Jersey-born Crocodile Dundee ‘tax fraudster’ to fight extradition
The notorious case of the Jerseyman sought down under to face criminal proceedings for allegedly masterminding the biggest tax fraud in Australian history, involving clients such as Paul ‘Crocodile Dundee’ Hogan, entered a new chapter this week when he indicated he would fight extradition.
Prosecutors in Australia are determined to see Philip Jepson Egglishaw, 63, returned to their jurisdiction to face charges for allegedly setting up an A$300m (£182m, $237m, €205m) tax evasion network.
Project Wickenby, which dates back more than a decade, saw Egglishaw as a key person of interest in its investigation in the alleged scam, which led to 46 convictions, including well-known music promoter Glenn Wheatley jailed, and saw a decade-long dispute between the Australian Tax Office and Hogan, together with his business partner John Cornell.
Egglishaw left Australia in 2004, and has been living primarily in Monaco, where he has a villa, and France to play golf, with trips to Geneva, where he has an apartment, and Italy, where he was arrested on May 2.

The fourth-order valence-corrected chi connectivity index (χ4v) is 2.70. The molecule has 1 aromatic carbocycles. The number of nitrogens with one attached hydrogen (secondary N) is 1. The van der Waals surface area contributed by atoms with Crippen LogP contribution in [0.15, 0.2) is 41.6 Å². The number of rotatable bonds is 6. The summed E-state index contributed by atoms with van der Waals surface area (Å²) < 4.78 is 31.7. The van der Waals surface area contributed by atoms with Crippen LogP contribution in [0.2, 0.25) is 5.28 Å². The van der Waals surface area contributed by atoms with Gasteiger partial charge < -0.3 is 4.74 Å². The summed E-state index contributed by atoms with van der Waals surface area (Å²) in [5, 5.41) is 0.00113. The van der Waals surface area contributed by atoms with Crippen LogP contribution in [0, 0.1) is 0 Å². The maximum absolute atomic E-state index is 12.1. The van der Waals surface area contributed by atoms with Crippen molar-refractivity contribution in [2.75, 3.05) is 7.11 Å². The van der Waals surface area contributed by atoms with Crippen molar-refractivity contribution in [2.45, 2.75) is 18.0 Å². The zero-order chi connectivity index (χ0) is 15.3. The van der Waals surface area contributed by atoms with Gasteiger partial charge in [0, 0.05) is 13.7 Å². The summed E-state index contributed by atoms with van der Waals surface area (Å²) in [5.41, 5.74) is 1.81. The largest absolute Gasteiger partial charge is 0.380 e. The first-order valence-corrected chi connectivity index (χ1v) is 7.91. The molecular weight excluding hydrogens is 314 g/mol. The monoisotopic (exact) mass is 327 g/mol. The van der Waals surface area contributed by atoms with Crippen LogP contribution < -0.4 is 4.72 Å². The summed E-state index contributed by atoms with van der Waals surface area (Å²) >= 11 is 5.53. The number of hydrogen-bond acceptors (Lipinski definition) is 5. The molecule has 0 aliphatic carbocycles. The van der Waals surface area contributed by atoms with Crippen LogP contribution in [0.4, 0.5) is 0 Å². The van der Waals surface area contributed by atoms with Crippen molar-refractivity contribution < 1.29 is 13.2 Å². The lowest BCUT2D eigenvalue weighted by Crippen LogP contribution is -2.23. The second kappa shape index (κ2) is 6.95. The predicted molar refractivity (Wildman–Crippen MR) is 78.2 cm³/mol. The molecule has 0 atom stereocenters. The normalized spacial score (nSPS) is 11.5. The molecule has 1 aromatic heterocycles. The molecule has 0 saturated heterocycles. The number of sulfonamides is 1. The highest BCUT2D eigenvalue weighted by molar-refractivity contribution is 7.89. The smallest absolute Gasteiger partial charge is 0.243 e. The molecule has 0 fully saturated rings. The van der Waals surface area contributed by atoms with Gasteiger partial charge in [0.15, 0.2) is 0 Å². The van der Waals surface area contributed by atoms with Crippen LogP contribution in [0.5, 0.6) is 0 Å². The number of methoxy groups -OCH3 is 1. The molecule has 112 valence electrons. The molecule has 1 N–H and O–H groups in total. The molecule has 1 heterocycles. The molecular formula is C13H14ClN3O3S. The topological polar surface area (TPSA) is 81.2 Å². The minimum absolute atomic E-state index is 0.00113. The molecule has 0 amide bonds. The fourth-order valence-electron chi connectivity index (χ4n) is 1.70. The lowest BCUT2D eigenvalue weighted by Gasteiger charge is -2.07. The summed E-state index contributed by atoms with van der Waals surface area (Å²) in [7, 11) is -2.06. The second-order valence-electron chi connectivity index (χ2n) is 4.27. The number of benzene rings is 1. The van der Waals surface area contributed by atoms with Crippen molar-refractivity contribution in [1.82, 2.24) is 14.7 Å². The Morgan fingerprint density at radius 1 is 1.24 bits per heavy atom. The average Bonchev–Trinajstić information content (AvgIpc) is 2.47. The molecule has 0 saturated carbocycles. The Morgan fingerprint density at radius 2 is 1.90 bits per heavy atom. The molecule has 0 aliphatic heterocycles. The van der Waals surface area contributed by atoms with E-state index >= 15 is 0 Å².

Luxury £1,500-a-night hotel
Thanks to the Schengen Agreement, Egglishaw was able to cross borders without producing his passport. Had he done so, border authorities would have realised that there was an Interpol Red Notice – a warrant for his arrest. His luck ran out in May when he and his partner British citizen Sheila Jordan, 52, checked in to the luxury £1,500-a-night Hotel Villa d’Este on the banks of Lake Como.
Italian law requires that passport details for hotel guests be uploaded to the police database. That night, when the hotel did so, Egglishaw was flagged up as subject to the Interpol Red Notice, and four police arrived in two marked cars the following day to arrest him.
Since then, he has been denied bail and held at the Case Circondariale at Bassone prison in Como.
At a private hearing this week in the Milan District Court, Mr Egglishaw’s lawyer told Australia’s News Corp that his client disputed the charges against him and that the ‘statute of limitation’ – the period in which he could be extradited to Australia – had passed. Mr Egglishaw told the court he would resist the extradition application